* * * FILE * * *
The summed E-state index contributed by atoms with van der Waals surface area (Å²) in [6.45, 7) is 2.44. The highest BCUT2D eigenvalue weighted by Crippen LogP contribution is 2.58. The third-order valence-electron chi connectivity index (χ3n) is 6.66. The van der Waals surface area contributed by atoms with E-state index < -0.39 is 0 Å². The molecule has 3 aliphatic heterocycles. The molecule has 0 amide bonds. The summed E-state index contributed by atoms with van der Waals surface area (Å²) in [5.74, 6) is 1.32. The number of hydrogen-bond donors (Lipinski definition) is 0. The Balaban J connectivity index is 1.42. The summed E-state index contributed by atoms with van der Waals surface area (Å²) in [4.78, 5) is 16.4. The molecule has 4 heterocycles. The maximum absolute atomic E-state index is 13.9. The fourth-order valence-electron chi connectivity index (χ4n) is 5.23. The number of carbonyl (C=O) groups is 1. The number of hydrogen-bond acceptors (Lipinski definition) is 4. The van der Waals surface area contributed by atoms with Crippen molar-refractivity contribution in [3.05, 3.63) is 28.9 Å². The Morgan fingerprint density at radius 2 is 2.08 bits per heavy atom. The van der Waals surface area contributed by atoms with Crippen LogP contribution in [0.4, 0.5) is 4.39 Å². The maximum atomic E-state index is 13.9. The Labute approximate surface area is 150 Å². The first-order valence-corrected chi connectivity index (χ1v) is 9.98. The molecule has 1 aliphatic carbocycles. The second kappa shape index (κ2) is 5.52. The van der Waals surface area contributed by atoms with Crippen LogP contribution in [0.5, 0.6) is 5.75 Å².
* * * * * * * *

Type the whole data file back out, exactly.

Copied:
The summed E-state index contributed by atoms with van der Waals surface area (Å²) in [6.45, 7) is 2.44. The highest BCUT2D eigenvalue weighted by Crippen LogP contribution is 2.58. The third-order valence-electron chi connectivity index (χ3n) is 6.66. The van der Waals surface area contributed by atoms with E-state index < -0.39 is 0 Å². The molecule has 3 aliphatic heterocycles. The molecule has 0 amide bonds. The summed E-state index contributed by atoms with van der Waals surface area (Å²) in [5.74, 6) is 1.32. The number of hydrogen-bond donors (Lipinski definition) is 0. The Balaban J connectivity index is 1.42. The summed E-state index contributed by atoms with van der Waals surface area (Å²) in [4.78, 5) is 16.4. The molecule has 4 heterocycles. The maximum absolute atomic E-state index is 13.9. The fourth-order valence-electron chi connectivity index (χ4n) is 5.23. The number of carbonyl (C=O) groups is 1. The number of hydrogen-bond acceptors (Lipinski definition) is 4. The van der Waals surface area contributed by atoms with Crippen molar-refractivity contribution in [3.05, 3.63) is 28.9 Å². The Morgan fingerprint density at radius 2 is 2.08 bits per heavy atom. The van der Waals surface area contributed by atoms with Crippen LogP contribution in [0.4, 0.5) is 4.39 Å². The maximum atomic E-state index is 13.9. The Labute approximate surface area is 150 Å². The first-order valence-corrected chi connectivity index (χ1v) is 9.98. The molecule has 1 aliphatic carbocycles. The second kappa shape index (κ2) is 5.52. The van der Waals surface area contributed by atoms with Crippen LogP contribution in [0.5, 0.6) is 5.75 Å².